My hope is that as you read it you will be encouraged in your rural ministry. If you are not a rural pastor right now, this might be just the thing to help you get a sense of how to understand your rural pastor friend and their ministry. I have included some suggestions at the end of each chapter on how to put into practice the things of that chapter.
I hope you enjoy it and feel encouraged in your ministry.
What are you called? I don’t mean just your name, but what do people call you? I have a lot of labels. I’m Dad. I’m Lion Andy (I’m part of the local Lions club). My pharmacist greets me, “Hi Henry”. The other day I was being introduced to a new neighbor just 3 houses down, when the lady from across the street – who doesn’t attend our church – yells across the street, “That’s our pastor!” I’m Pastor Andy. A boss I had when I worked at Zellers always called me Andrew. Henry is my first name but I go by my middle name, Andrew, but that isn’t even quite right as I have always been called Andy.
The other day, one of the 4 yr. olds in church was trying to get my attention while I was talking with his mom so he said, “Hey Church Guy!” I like that. He wasn’t quite sure what to call me and only knew me as the guy at church, but he really wanted my attention.
People give us a label based on how they know us. So how do people know us? What is the name that people give you when you aren’t around and they are talking about you to someone else? Joe and Terry might call me neighbor. Rob might call me a friend. Gary might call me a fellow Lion.
My relationship with people determines what label they might give me. I guess Church Guy isn’t that bad. But I hope there are people in my circle of influence who see me as more than a church guy and more than a pastor and more than a fellow Lion but who see me as someone who loves them with the love of Jesus! Do I care for people? Do I take time to listen to what is going on in their life? They may not call be “Care-er”, but I would love it if they saw me as someone who cares. They may not call be “Confidant”, but I would hope they felt free to confide in me when they need someone. I don’t ever want them to call me “Jesus”, but wouldn’t it be great if they felt the love of Jesus through a friendship with me – or with you?
We all wear all kinds of hats. The cowboy has his hat. The farmer wears a ball cap promoting a certain tractor or herbicide. A hockey player wears a helmet. The snowboarder has his toque.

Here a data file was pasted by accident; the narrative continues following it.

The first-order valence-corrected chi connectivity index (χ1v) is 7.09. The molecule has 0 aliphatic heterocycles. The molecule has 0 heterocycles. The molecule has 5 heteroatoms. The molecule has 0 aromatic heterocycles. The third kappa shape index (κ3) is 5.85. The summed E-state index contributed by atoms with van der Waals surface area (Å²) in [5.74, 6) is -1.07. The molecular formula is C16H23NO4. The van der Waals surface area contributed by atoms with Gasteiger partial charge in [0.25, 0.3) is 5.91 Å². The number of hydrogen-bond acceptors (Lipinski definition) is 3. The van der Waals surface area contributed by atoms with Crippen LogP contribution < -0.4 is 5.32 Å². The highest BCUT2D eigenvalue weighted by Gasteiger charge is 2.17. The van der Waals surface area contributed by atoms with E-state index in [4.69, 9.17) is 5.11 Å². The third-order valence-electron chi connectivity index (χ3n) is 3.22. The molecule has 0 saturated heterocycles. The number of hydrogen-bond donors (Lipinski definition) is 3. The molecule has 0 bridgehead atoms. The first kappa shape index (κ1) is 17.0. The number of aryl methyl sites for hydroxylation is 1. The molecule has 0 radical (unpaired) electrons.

And we function in many different roles. I’m a husband. I’m a father. I’m a neighbor. I’m a pastor. I’m a community board member. I’m a Lion in the Lion’s Club. I’m a friend. I’m a colleague. The average man or woman is all kinds of things at different times of the day or week.
But do we ever put on a “Christian” hat? Now I’m a Christian. Or is that the right way of thinking? I think too many of us see our “being a Christian” as a hat we wear at certain times. We don’t wear that hat to work or to play ball with the boys. We don’t wear that hat when we are “the husband”.
We act a certain way and speak a certain language depending on what hat we wear. “Daddy” may speak baby language at home with the little one, technical language at work, and crude words when “one of the boys”.
And we have built a life that separates all the different roles into distinct worlds that do not cross over. It makes me think of a Seinfeld program from years ago where George doesn’t want to introduce his girlfriend to his friends because it’s “like two worlds colliding”. He doesn’t want one world to wreck the other world, so its easier to keep them separate.
So should we wear a Christian hat? And when we wear that hat we speak “christianese” and talk about prayer and Jesus and church – but we don’t let that world collide with the others?
I don’t think so. I think we should be like the sweat stain that a well worn hat gets. Whatever hat we may be wearing, our life as a Christian should be so “soaked in” that our life with Jesus is part of every role that we find ourselves in. At work we may wear our tough guy hard hat, but Jesus should be guiding our words and actions. In the neighborhood community association meeting we may be trying to wear a different hat, but again, Jesus should be in our interactions with everyone around us.
Christianity isn’t another hat to add to the collection but should be a part of our life, no matter what hat we wear. I wonder if we really understand that?